US 6358420 B2
Systems and methods for collecting blood substantially free of residual air and undesired matter also assure that accurate crossmatching and typing of cellular blood components can be done prior to transfusion.
1. A method for processing blood comprising the steps of
providing a blood processing assembly including a blood receiving container having first and second ports; a first conduit including an inlet for coupling the first conduit in fluid communication with a blood source container and an outlet coupled to the first port; a separation device positioned between the inlet and outlet of the first conduit that separates undesired matter from blood en route the blood receiving container; and a second conduit including an entry coupled to the second port and not the first port and an exit coupled to the first conduit at a junction between the separation device and the inlet of the first conduit, the second conduit including a one-way valve between the entry and the exit of the second conduit that permits fluid flow through the second conduit, bypassing the separation device, only from the blood receiving container toward the blood source container and not vice versa,
directing blood from the blood source container through only the first conduit and into the separation device to remove undesired matter,
directing blood from the separation device into the blood receiving container only through the first port, whereby the second conduit remains free of contamination with residual blood,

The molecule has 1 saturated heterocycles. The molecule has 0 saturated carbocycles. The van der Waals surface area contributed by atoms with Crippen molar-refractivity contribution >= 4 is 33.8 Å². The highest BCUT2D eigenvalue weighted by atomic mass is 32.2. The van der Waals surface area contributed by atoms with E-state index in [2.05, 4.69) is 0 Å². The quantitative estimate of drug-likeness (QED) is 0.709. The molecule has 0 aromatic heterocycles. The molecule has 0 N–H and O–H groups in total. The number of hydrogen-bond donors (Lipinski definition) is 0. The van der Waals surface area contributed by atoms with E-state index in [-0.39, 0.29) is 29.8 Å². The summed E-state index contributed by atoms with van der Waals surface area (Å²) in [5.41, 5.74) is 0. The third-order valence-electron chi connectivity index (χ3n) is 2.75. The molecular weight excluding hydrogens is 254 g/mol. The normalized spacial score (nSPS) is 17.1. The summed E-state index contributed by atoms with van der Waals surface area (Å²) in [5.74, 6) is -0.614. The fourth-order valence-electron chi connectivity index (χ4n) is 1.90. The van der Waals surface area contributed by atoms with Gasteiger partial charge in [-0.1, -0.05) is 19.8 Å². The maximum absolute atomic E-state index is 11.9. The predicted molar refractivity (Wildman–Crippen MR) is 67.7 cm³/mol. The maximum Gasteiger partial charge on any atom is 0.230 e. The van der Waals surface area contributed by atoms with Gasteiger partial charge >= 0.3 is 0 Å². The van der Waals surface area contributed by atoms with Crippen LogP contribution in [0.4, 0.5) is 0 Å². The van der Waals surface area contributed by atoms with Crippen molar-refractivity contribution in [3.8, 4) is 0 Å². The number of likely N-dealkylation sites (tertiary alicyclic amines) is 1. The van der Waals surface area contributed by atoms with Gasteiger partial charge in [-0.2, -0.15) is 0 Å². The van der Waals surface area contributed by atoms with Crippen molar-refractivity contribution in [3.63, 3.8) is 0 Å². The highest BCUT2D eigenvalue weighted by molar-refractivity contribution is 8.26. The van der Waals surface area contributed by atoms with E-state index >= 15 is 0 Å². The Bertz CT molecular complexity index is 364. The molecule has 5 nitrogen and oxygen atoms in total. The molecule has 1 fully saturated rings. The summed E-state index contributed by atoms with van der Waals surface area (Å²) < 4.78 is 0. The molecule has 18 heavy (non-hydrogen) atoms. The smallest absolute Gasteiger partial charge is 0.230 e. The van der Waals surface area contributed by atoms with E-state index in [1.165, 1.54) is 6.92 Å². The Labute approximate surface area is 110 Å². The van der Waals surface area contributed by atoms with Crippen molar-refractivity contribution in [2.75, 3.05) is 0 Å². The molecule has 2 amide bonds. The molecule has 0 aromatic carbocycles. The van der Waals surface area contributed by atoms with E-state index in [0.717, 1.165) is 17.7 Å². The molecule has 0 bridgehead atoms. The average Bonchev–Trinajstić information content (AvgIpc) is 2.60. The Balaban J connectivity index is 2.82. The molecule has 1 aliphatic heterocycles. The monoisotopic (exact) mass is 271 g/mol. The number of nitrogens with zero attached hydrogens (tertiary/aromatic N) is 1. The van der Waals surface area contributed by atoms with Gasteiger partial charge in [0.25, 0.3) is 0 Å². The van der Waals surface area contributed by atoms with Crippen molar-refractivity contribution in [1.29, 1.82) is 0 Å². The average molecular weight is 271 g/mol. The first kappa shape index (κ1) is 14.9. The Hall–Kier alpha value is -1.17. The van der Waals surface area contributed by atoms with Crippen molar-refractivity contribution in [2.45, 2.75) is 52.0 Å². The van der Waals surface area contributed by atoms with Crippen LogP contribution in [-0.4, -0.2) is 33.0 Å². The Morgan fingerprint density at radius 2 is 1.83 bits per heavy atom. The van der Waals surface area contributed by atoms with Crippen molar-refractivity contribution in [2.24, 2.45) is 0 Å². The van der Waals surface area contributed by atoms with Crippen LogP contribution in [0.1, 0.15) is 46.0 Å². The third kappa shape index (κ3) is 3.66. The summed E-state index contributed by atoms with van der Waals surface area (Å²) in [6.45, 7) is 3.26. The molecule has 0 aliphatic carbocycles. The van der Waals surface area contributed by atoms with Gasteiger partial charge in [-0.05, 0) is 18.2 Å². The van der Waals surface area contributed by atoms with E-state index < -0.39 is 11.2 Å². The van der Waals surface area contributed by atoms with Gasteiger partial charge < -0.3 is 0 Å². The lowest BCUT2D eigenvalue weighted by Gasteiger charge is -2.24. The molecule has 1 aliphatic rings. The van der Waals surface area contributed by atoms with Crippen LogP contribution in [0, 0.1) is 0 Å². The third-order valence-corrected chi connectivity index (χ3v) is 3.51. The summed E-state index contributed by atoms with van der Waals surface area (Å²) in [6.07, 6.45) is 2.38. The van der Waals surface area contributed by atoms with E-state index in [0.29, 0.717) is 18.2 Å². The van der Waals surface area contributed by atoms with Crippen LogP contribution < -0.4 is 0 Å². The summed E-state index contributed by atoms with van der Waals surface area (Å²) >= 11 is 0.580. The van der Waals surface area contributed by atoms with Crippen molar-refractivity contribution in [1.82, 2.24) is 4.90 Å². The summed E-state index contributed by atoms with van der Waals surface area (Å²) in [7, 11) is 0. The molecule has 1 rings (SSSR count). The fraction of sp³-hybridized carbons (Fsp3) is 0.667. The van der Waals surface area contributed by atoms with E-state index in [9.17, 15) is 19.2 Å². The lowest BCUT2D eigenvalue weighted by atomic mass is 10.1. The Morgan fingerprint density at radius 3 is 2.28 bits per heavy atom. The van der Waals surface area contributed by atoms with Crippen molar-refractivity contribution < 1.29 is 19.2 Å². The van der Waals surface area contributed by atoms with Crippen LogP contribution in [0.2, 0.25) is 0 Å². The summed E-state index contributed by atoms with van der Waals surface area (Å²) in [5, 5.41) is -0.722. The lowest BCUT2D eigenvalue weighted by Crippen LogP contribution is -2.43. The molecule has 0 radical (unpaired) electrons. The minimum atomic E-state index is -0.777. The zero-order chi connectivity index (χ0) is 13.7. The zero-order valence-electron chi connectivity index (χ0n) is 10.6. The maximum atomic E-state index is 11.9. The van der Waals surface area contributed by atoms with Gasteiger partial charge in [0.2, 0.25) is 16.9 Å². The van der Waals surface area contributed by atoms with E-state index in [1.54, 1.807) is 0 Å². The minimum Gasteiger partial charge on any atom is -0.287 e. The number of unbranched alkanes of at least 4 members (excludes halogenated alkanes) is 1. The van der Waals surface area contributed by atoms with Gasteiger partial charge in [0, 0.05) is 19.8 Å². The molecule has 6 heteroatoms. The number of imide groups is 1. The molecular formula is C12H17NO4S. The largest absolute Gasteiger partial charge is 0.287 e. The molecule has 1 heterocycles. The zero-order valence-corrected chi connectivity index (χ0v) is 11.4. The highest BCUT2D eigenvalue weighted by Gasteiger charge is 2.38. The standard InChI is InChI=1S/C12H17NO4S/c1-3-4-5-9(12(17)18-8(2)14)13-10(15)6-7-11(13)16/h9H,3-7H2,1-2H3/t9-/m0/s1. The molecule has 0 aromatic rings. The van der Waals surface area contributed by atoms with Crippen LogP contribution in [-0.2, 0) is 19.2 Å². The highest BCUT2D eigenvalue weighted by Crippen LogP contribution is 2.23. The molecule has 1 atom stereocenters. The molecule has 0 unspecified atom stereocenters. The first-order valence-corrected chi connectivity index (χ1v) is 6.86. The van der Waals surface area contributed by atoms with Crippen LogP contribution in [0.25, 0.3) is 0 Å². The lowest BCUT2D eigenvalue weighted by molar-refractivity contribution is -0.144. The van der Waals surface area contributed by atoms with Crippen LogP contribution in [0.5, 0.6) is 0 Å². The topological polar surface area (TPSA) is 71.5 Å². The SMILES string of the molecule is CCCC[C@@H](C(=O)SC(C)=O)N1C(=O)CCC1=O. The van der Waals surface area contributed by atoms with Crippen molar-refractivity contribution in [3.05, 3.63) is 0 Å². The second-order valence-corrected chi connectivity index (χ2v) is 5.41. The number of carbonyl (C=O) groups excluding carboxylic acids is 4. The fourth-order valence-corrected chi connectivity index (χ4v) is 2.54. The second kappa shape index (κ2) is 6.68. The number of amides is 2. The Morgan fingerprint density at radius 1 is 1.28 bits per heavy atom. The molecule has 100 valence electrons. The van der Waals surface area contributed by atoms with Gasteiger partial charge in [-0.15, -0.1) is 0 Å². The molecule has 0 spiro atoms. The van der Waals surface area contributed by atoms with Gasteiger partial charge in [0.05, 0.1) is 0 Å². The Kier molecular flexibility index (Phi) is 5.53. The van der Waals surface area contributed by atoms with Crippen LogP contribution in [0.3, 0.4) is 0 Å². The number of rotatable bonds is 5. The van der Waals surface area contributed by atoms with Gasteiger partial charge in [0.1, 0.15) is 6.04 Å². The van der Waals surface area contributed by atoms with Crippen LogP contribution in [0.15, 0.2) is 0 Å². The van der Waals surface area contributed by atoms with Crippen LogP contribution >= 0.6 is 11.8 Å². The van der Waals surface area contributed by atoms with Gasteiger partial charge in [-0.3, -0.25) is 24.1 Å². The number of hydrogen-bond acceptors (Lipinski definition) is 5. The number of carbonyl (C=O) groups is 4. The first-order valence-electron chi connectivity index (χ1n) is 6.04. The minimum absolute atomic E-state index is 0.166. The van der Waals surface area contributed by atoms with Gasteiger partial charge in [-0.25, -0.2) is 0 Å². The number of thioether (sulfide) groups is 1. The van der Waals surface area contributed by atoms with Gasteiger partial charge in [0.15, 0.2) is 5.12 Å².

subjecting the blood receiving container to a single squeezing action that, as the squeezing action commences, first expels residual air from the blood receiving container only through the second port and only through the second conduit into the blood source container, bypassing the separation device and, as the squeezing action continues, conveys a sample of blood from the blood receiving container only into the second conduit without using a blood tube stripper, the one-way valve, as squeezing action commences, permitting air flow only in the direction away from the blood receiving container and not vice versa and, as the squeezing action continues, preventing backflow of the blood sample toward the blood receiving container, and
sealing the second conduit to seal the sample of blood retained in the second conduit, whereby the sample collected during the single squeezing action is free of air and uncontaminated with residual blood.
The invention generally relates to blood collection and processing systems and methods. In a more particular sense, the invention relates to systems and methods for removing white blood cells from red blood cells prior to transfusion or long term storage.
Systems composed of multiple, interconnected plastic bags have met widespread use and acceptance in the collection, processing and storage of blood components.
Before storing red blood cells for later transfusion, it is believed to be desirable to minimize the presence of impurities or other materials that may cause undesired side effects in the recipient. For example, because of possible febrile reactions, it is generally considered desirable to store red blood cells with a reduced number of —leukocytes. Filtration is conventionally used to accomplish leuko-reduction.